• Ordinary people have long been fascinated by the lifestyle of the rich and famous, which is routinely reported in the western press.  The American magazine Forbes publishes annually a list of the world’s “billionaires,” meaning persons whose private wealth exceeds one billion US dollars or equivalent.  The list is drawn largely from publicly available information, so probably excludes some members of royal families and other very private persons, although it is difficult to conceal $1 billion in wealth.  The Forbes list contains 1645 names in 2014 (up from 537 in 2001), of whom 959 were from rich countries and 686 were from relatively poor countries, now called emerging markets. The number in China was 152, up from one in 2001 and none in 1970 – although Mao Zedong with his private train and numerous guest houses arguably had the perquisites of a billionaire, without personally owning the assets.

    Less well covered than lifestyle is the source of the wealth, much less an analysis of the possible economic consequences of the accumulation of such concentrations of wealth.  This deficiency has now been rectified by Caroline Freund of the Peterson Institute of International Economics in Washington.  She distinguishes between billionaires in advanced countries and in emerging markets, and for each group asks how many billionaires received their wealth, and how much, through inheritance, and how many were “self-made” billionaires. Among the self-made billionaires, how many made their wealth (and how much) in the financial sector (including property investments), in the resource sector, through privatization of state-owned assets, and through founding or managing new non-financial firms.  She focuses especially on the last group, on the grounds that wealth accumulated through the other channels were more likely to involve important government connections, either through regulators or through allocations of government property (including land).  While there were doubtless some entrepreneurs, excellent managers, and even innovators among these “self-made” billionaires, there is at least some suspicion that they acquired their wealth primarily through their connections to decision-making government officials. Founders of non-financial, non-resource firms are less suspect in this regard.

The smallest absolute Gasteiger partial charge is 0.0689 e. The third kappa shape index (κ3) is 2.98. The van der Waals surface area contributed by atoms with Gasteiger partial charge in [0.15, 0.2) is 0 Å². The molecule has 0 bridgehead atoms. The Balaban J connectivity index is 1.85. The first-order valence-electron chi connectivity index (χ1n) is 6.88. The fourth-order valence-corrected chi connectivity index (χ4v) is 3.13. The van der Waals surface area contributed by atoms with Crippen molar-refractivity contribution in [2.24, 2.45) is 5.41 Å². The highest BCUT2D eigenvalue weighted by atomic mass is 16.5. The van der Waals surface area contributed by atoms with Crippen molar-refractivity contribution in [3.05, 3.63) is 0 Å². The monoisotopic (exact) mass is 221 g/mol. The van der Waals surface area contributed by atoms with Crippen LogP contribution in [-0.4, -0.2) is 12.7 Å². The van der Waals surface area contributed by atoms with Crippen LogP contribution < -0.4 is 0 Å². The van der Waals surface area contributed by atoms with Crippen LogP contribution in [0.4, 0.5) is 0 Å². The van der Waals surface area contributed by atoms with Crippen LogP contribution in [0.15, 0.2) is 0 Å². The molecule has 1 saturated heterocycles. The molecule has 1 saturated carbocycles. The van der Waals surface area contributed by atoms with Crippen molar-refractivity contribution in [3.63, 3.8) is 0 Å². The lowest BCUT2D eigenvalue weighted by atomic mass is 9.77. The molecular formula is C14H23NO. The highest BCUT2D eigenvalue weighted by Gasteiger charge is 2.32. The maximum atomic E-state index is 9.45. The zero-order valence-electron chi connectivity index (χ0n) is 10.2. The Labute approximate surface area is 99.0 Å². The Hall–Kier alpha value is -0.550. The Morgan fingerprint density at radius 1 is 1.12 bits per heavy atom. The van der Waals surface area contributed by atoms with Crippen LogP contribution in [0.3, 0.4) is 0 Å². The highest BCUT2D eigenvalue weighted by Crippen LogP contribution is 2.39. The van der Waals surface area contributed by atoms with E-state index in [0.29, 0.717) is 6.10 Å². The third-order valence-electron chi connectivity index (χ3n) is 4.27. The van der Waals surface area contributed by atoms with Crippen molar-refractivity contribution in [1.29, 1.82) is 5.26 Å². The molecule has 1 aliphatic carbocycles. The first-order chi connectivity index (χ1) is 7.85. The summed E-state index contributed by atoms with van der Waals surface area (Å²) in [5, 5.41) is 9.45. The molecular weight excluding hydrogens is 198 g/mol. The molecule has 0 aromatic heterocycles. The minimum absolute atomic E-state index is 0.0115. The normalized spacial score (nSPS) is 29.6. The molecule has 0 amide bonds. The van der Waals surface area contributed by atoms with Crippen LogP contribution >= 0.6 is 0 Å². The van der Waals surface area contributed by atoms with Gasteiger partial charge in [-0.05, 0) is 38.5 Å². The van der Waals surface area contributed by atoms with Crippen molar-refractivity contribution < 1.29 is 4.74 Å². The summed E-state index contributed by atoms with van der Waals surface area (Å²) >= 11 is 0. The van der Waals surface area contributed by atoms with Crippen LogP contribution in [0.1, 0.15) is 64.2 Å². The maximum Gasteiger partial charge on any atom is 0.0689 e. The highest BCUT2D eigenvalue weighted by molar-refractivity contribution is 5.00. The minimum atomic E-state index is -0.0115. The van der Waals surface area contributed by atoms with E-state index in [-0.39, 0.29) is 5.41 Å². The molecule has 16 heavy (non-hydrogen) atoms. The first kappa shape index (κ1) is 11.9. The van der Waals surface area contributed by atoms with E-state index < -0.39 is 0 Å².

Sub-Saharan Africa had 16 billionaires in 2014 (up from two in 2001) on the Forbes list, half of them in South Africa (and all of the inherited wealth). Of the 16, 13 were self-made, of which in turn 7 were founders or executives of non-financial, non-resource firms.

    Freund compares 2014 billionaires with those in 2001.  What are her main findings?

    • First, the relative importance of inherited wealth declined over this 13-year period, modestly in advanced countries, significantly in emerging markets, from 41 percent of billionaires to 34 percent in the advanced countries, from 43 to 17 percent in emerging markets. Self-made wealth accounts for the majority of billionaire wealth in both groups of countries, and the share has risen, along with the total number of billionaires. Inherited wealth is on average slightly greater than self-made wealth, but not by much.